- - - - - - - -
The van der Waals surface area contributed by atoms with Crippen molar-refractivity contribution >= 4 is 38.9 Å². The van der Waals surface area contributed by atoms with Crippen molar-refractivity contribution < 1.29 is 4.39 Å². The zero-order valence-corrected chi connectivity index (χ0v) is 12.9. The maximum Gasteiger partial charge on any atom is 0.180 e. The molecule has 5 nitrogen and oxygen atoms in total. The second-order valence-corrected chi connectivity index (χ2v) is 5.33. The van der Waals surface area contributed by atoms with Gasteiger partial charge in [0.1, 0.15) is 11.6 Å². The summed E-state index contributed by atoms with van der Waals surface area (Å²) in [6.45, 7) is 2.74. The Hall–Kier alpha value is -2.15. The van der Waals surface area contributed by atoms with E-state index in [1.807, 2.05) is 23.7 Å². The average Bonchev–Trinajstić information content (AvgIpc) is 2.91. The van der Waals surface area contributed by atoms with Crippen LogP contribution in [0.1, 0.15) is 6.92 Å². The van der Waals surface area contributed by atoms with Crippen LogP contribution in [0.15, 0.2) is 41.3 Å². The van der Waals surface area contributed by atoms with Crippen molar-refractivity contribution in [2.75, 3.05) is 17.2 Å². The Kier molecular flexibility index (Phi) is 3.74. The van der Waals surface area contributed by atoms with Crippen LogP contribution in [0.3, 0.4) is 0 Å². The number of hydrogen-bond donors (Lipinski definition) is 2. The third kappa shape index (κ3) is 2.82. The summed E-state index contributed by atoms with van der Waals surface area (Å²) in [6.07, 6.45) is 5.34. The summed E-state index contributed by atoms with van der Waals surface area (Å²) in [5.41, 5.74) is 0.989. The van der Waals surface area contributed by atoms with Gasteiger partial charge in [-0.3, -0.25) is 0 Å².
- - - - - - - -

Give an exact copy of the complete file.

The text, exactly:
The van der Waals surface area contributed by atoms with Crippen molar-refractivity contribution >= 4 is 38.9 Å². The van der Waals surface area contributed by atoms with Crippen molar-refractivity contribution < 1.29 is 4.39 Å². The zero-order valence-corrected chi connectivity index (χ0v) is 12.9. The maximum Gasteiger partial charge on any atom is 0.180 e. The molecule has 5 nitrogen and oxygen atoms in total. The second-order valence-corrected chi connectivity index (χ2v) is 5.33. The van der Waals surface area contributed by atoms with Gasteiger partial charge in [0.1, 0.15) is 11.6 Å². The summed E-state index contributed by atoms with van der Waals surface area (Å²) in [6.45, 7) is 2.74. The Hall–Kier alpha value is -2.15. The van der Waals surface area contributed by atoms with E-state index in [1.807, 2.05) is 23.7 Å². The average Bonchev–Trinajstić information content (AvgIpc) is 2.91. The van der Waals surface area contributed by atoms with Crippen LogP contribution in [0.1, 0.15) is 6.92 Å². The van der Waals surface area contributed by atoms with Crippen LogP contribution in [0.15, 0.2) is 41.3 Å². The van der Waals surface area contributed by atoms with Crippen molar-refractivity contribution in [2.75, 3.05) is 17.2 Å². The Kier molecular flexibility index (Phi) is 3.74. The van der Waals surface area contributed by atoms with Crippen LogP contribution in [0.3, 0.4) is 0 Å². The number of hydrogen-bond donors (Lipinski definition) is 2. The third kappa shape index (κ3) is 2.82. The summed E-state index contributed by atoms with van der Waals surface area (Å²) in [6.07, 6.45) is 5.34. The summed E-state index contributed by atoms with van der Waals surface area (Å²) in [5.41, 5.74) is 0.989. The van der Waals surface area contributed by atoms with Gasteiger partial charge in [-0.3, -0.25) is 0 Å².